After calling in last week, Matisyahu stopped by “The Ralphie Radio Show” to perform a drumless version of the track, “One Day”. The remix, featuring Akon, will be showcased by NBC during the 2010 Winter Olympics, which kick off February 12. Matis chatted about his back and forth with Akon for the record, as well as his religion… you may learn something you never knew by listening to this interview!
The remix is available as a bonus track when Light is purchased on iTunes.
Matisyahu grew up playing hockey and cheering on the New York Rangers in White Plains, NY. Little did Matthew Miller know that he would eventually call the theme to a Winter Olympics a song of his own. “One Day” is a track off of his 2009 LP, Light. Now, a remix with rapper Akon will be featured by NBC throughout the 2010 Winter Olympics – which kick off February 12.
“There’s been an offer out from the Canadian (hockey) team,” joked Matisyahu, who called “The Ralphie Radio Show to chat about the track. “I’m trying to decide if I can do it to America.”
Kidding aside, the Hasidic Jewish emcee will be rooting for the U.S. – and will also appear in Vancouver to perform a few shows. Although he doesn’t record or perform with autotune – Matisyahu admits experimenting with it and other vocal effects in the studio. Despite this, he didn’t hesitate to collaborate with Akon.
Download the mp3
“My taste is kind of like, really varied,” he said. “As long as someone is using something tastefully and it’s being done in a way, I can get in to it, even if it’s not something I would necessarily choose to do myself.”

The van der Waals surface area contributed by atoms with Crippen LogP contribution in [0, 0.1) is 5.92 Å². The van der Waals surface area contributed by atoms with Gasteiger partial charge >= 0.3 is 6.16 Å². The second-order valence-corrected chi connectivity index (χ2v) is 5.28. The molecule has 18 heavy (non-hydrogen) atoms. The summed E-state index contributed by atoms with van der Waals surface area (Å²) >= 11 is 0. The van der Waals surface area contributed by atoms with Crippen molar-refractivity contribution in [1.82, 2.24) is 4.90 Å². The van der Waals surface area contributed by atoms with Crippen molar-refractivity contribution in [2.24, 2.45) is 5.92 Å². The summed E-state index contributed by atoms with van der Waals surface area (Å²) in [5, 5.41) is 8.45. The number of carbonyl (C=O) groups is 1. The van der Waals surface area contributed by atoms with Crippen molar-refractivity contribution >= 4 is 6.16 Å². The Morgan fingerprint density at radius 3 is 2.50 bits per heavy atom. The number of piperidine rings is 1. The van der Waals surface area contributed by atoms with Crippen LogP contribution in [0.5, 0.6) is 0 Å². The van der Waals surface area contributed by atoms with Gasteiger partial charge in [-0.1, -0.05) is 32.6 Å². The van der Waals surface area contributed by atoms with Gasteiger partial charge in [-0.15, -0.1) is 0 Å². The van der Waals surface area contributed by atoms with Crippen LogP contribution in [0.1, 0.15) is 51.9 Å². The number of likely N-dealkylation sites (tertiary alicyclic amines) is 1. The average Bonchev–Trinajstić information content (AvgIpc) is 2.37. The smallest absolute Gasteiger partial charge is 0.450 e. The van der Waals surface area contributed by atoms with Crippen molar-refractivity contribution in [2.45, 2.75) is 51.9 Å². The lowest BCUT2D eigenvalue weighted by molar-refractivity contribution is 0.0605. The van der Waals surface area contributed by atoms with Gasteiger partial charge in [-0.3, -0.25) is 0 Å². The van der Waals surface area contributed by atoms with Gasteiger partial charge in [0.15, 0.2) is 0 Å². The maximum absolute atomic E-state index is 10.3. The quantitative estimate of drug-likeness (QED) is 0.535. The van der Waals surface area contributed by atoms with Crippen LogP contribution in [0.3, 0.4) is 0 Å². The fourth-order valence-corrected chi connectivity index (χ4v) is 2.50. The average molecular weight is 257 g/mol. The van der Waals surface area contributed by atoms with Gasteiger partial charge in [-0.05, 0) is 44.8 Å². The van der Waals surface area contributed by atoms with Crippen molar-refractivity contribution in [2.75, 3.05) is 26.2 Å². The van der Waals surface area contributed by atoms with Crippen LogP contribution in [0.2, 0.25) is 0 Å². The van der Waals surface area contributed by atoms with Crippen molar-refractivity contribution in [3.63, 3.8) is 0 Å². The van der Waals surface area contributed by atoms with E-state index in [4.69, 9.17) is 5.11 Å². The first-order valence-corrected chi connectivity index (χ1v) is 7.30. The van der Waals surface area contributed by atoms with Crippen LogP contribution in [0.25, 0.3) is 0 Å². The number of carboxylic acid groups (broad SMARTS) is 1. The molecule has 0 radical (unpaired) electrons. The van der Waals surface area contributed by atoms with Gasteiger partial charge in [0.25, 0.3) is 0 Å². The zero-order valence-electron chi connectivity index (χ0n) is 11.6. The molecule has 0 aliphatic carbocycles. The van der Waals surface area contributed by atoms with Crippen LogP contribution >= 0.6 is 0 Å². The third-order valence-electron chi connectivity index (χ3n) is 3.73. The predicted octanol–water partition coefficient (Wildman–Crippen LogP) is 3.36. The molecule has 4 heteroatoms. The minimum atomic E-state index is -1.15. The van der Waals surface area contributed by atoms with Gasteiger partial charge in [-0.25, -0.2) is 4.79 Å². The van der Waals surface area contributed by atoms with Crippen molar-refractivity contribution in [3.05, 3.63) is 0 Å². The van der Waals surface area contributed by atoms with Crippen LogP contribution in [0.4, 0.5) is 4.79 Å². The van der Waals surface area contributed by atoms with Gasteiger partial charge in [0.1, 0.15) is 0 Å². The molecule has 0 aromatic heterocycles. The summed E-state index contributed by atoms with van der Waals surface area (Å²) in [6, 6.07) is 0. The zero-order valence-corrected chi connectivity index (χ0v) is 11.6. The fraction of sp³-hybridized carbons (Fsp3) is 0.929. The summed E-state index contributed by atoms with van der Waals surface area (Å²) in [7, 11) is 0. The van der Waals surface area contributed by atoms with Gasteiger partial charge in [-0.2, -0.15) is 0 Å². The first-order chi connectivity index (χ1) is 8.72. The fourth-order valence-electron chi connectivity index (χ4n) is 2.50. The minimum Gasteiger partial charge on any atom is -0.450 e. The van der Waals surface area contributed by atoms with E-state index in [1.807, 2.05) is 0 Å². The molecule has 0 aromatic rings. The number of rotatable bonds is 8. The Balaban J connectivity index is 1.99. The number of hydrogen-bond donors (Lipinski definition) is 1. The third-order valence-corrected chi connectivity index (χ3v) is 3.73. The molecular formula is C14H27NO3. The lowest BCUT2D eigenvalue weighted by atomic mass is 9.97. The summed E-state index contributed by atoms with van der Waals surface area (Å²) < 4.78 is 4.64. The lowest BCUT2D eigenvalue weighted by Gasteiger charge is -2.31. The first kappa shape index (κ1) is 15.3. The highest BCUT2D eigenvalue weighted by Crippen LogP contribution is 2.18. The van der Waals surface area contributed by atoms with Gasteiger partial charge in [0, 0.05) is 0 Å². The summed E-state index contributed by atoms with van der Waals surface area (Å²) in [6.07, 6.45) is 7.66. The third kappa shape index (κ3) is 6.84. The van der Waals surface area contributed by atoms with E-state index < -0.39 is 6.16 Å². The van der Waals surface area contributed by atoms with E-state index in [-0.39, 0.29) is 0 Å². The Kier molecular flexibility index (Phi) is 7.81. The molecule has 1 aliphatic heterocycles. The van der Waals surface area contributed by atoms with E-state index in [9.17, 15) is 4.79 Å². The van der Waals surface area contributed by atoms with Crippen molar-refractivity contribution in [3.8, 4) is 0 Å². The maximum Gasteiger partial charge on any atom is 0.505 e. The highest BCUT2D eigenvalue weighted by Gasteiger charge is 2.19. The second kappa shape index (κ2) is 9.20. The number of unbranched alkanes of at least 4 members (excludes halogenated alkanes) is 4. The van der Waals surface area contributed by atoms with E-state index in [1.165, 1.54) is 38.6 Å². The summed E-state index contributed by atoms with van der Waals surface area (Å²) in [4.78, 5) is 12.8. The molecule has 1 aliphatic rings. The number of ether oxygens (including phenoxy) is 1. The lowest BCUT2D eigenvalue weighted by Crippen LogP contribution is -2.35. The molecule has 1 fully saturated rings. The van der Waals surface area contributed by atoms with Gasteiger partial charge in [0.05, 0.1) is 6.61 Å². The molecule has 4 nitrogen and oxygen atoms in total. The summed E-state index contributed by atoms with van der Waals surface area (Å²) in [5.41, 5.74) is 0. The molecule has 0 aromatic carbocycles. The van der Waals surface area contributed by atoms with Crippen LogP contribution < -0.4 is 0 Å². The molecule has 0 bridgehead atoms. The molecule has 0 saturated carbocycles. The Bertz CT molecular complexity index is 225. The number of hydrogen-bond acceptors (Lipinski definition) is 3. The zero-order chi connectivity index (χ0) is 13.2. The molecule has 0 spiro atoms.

Certainly Matisyahu is no stranger to the mainsteam – his 2006 song, “King Without A Crown” cracked the Top 30 on the Billboard charts. While other artists may attempt to hide themselves from the masses, as to not alienate themselves from the underground – Matisyahu views the balance of the two realms as a challenge.
“For me, it’s about, definitely staying true to the music and not compromise, but at the same time, to be able to kinda make music and create something that people can really relate to,” he said. “Yunno, there’s an art to that, and I don’t really see it as compromise to do something more accessible as much as I see it as, yunno, ‘How do you make one of those songs that’s timeless?’”
An artist who feels it’s more of a challenge than a cop out to create something for both the mainstream and the underground – who knew?